One of my favourite comics of the Seventies and early Eighties, Master of Kung Fu featured Shang Chi, son of Fu Manchu, in psychologically complex, ornately drawn yarns.
Since then Marvel has lost the rights to use Sax Rohmer's villain and original characters, but Shang Chi, being a creation of Steve Englehart and Jim Starlin, has continued to pop up, most recently as a member of the Avengers.
Now he's back in a new mini-series and I really wish writer Mike Benson and penciller Tan Eng Huat hadn't bothered. Shang's old love, MI6 operative Leiko Wu, is killed in the first few pages, a fridging of the like I thought we'd long since seen the back of. Shang is unrecognisable as the young martial artist he was - OK, the red kung fu pyjamas are long gone, but under Huat and inker Craig Yeung he looks nothing like he did in the classic days. Instead of the distinctive Chinese features, he looks like ... I dunno, a middle-aged Welsh accountant, maybe. And colourist Jesus Aburtov doesn't help, changing his hair colour from black to brown midway through the issue. It's like none of the artists realise Shang is an existing character.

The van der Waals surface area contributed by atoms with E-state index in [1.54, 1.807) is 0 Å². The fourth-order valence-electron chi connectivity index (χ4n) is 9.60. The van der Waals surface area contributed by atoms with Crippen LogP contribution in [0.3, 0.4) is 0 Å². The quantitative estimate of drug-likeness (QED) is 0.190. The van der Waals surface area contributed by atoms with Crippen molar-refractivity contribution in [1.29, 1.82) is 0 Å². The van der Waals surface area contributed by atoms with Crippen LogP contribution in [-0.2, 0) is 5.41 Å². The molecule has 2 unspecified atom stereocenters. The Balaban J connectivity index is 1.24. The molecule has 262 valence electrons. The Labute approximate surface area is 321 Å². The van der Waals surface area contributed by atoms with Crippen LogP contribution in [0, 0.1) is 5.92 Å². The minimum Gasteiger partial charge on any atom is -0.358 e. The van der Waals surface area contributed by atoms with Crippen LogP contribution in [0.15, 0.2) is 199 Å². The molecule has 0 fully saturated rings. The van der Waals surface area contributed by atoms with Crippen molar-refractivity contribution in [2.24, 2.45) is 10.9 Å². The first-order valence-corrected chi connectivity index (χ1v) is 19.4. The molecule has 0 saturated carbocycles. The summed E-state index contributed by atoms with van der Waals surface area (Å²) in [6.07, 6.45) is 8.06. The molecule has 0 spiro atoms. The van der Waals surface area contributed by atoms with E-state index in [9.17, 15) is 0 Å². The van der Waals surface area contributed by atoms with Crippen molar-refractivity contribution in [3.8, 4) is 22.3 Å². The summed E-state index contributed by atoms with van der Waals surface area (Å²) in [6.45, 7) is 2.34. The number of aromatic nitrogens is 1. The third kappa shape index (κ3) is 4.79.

After the initial downer of Leiko's death, the script doesn't get any better, with Shang Chi besting Captain America bad guy Crossbones ridiculously easily before learning of the tragedy and jetting off to London. He meets old pals the Sons of the Tiger - which new readers would never know as Benson provides neither proper namechecks nor context - and collects a memento. This motivates a thoroughly exciting page, representing 1/20th of your $3.99 experience.
There's a fight on the streets of a vaguely rendered Chinatown, the reappearance of old MoKF colleague Black Jack Tarr - happily, Benson lets the reader in on his identity and status - and that's it. Benson does a decent job with Shang's internal monologue, making it introspective but not self-indulgent, and seems to have a story worked out, but I won't be back for more. Kicking off a tale with the casual killing of a character who was hugely important in the original series puts my back up.
And artwork that fails to respect what's gone before and is, frankly, awkward where it should be elegant, doesn't encourage me to spend any more money on this series.
I hope this comic finds its audience. Me, I've been reminded of how much I enjoyed Shang's original run and will be hitting my back issue boxes at the first opportunity.